I’ve often said that any decision can change the direction of your life forever. I usually use the scenario of a hall of doors one can walk through or forks in a road one has to pick from. Every action has a consequence, good or bad. Success (maintaining it) is the result of many good decisions. Failure, decline, etc. is the result of bad choices.
What about social media? Well, the same principles apply. For every decision there is a consequence. In social media it would be a disaster if there were no consequences. Someone that talks a lot about the consequences of start ups is Mike Arrington. This week he talked about the Facebook Burger King campaign drama. Burger King was giving out free sandwiches to Facebook users who dumped 10 friends – and the friends were notified they were being dumped, which goes against Facebook’s policy. Arrington said:
Facebook consistently tell users they can’t do things in the name of privacy, despite the fact that those users know full well what they are up to.
Now let’s go back a minute to what I said about actions having consequences. Burger King was the one who initiated the action of going against Facebook’s policies. If you don’t like the rules don’t play the game. In other words, don’t use Facebook. It’s really that simple. Since Burger King decided to ignore the rules Burger King should be willing to take the consequence – close the application until the friend notification part complies with Facebook’s rules.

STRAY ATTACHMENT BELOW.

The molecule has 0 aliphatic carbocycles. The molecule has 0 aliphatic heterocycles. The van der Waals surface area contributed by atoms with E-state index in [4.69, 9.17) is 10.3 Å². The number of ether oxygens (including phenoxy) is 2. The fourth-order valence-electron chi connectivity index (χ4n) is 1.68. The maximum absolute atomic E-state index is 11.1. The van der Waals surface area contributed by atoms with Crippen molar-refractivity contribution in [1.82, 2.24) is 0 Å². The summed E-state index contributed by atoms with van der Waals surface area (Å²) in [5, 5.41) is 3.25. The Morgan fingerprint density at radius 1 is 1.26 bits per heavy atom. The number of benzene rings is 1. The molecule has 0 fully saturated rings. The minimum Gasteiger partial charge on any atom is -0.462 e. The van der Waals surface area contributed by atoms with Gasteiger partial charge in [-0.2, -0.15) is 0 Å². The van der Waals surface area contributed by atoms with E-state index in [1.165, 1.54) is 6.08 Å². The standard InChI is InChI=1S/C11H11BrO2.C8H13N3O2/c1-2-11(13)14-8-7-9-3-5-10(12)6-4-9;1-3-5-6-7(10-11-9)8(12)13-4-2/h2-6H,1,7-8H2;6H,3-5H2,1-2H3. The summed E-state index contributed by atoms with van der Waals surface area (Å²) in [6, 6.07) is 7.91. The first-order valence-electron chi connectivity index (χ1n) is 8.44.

If Facebook allowed Burger King to circumvent the rules, what is to stop other application developers from doing the same? One of the “promises” for Facebook users is that the friend will not be notified if he/she is removed. That’s a two way street. The person removing is free to remove people without the ex-friend being notified of the removal. The person being removed will never open their inbox and have that potential humiliating feeling that their “friend” removed them.
It’s a two-sided promise.
But I guess the receiver doesn’t matter, huh Arrington? No, of course not! Only the person sending the notice matters! Yes, that is sarcasm because it is nonsense.
People were willing to dump “friends” (most likely people they don’t know, don’t really care about but accepted to be nice but who knows?) for a sandwich. Self-pleasure for the win, right? As Swoozie’s video points out, every action has a consequence.
It would be poetic justice (karma) if someone who dumped a friend ended up having to go for a job interview and the person they dumped as their friend makes the hiring decision. Or he/she falls in love and the best friend of the person he/she fell in love with is the person they dumped for a sandwich.
Because odds are, the person who dumped the friend (depending on the depth of the friendship) will forget who they dumped. The person dumped however, due to the way it happened, might not ever forget.
And up comes that forgotten consequence….